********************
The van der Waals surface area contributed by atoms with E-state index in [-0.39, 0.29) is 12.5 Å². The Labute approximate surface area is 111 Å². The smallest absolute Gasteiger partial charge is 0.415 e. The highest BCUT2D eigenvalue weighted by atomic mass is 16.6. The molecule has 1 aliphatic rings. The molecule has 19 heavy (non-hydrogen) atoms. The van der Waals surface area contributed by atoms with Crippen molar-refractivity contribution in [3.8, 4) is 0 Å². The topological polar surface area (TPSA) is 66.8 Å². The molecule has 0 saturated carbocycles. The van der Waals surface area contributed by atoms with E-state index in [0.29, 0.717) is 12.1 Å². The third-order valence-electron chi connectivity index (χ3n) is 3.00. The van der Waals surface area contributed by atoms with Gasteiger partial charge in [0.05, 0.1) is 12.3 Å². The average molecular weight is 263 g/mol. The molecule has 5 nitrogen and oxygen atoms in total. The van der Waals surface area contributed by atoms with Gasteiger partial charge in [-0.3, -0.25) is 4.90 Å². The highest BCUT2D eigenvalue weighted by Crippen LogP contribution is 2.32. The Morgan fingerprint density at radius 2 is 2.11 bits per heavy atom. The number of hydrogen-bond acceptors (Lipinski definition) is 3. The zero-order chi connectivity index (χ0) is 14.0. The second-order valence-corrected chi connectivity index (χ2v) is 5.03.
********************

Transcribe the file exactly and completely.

The van der Waals surface area contributed by atoms with E-state index in [-0.39, 0.29) is 12.5 Å². The Labute approximate surface area is 111 Å². The smallest absolute Gasteiger partial charge is 0.415 e. The highest BCUT2D eigenvalue weighted by atomic mass is 16.6. The molecule has 1 aliphatic rings. The molecule has 19 heavy (non-hydrogen) atoms. The van der Waals surface area contributed by atoms with Crippen molar-refractivity contribution in [3.8, 4) is 0 Å². The topological polar surface area (TPSA) is 66.8 Å². The molecule has 0 saturated carbocycles. The van der Waals surface area contributed by atoms with E-state index in [0.29, 0.717) is 12.1 Å². The third-order valence-electron chi connectivity index (χ3n) is 3.00. The van der Waals surface area contributed by atoms with Gasteiger partial charge in [0.05, 0.1) is 12.3 Å². The average molecular weight is 263 g/mol. The molecule has 5 nitrogen and oxygen atoms in total. The van der Waals surface area contributed by atoms with Gasteiger partial charge in [-0.3, -0.25) is 4.90 Å². The highest BCUT2D eigenvalue weighted by Crippen LogP contribution is 2.32. The Morgan fingerprint density at radius 2 is 2.11 bits per heavy atom. The number of hydrogen-bond acceptors (Lipinski definition) is 3. The zero-order chi connectivity index (χ0) is 14.0. The second-order valence-corrected chi connectivity index (χ2v) is 5.03.